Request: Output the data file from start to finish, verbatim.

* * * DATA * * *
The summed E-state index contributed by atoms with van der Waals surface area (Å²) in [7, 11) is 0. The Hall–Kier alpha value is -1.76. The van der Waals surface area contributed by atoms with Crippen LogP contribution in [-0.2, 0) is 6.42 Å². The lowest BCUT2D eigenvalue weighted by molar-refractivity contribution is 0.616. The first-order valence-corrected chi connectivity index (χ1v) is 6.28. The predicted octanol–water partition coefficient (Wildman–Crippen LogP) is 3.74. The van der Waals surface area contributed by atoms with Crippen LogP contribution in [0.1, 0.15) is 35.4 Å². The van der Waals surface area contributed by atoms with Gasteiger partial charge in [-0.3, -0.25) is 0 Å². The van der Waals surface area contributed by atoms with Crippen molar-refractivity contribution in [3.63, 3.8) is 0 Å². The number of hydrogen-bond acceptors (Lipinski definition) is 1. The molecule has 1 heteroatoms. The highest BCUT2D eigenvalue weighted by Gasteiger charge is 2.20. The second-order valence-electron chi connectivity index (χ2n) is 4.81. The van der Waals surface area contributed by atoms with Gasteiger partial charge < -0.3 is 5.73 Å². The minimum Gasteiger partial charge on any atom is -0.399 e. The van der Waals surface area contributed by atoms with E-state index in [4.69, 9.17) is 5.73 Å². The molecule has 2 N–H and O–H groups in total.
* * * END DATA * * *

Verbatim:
The summed E-state index contributed by atoms with van der Waals surface area (Å²) in [7, 11) is 0. The Hall–Kier alpha value is -1.76. The van der Waals surface area contributed by atoms with Crippen LogP contribution in [-0.2, 0) is 6.42 Å². The lowest BCUT2D eigenvalue weighted by molar-refractivity contribution is 0.616. The first-order valence-corrected chi connectivity index (χ1v) is 6.28. The predicted octanol–water partition coefficient (Wildman–Crippen LogP) is 3.74. The van der Waals surface area contributed by atoms with Crippen LogP contribution in [0.1, 0.15) is 35.4 Å². The van der Waals surface area contributed by atoms with Gasteiger partial charge in [-0.3, -0.25) is 0 Å². The van der Waals surface area contributed by atoms with Crippen molar-refractivity contribution in [3.63, 3.8) is 0 Å². The number of hydrogen-bond acceptors (Lipinski definition) is 1. The molecule has 1 heteroatoms. The highest BCUT2D eigenvalue weighted by Gasteiger charge is 2.20. The second-order valence-electron chi connectivity index (χ2n) is 4.81. The van der Waals surface area contributed by atoms with Gasteiger partial charge < -0.3 is 5.73 Å². The minimum Gasteiger partial charge on any atom is -0.399 e. The van der Waals surface area contributed by atoms with E-state index in [4.69, 9.17) is 5.73 Å². The molecule has 2 N–H and O–H groups in total.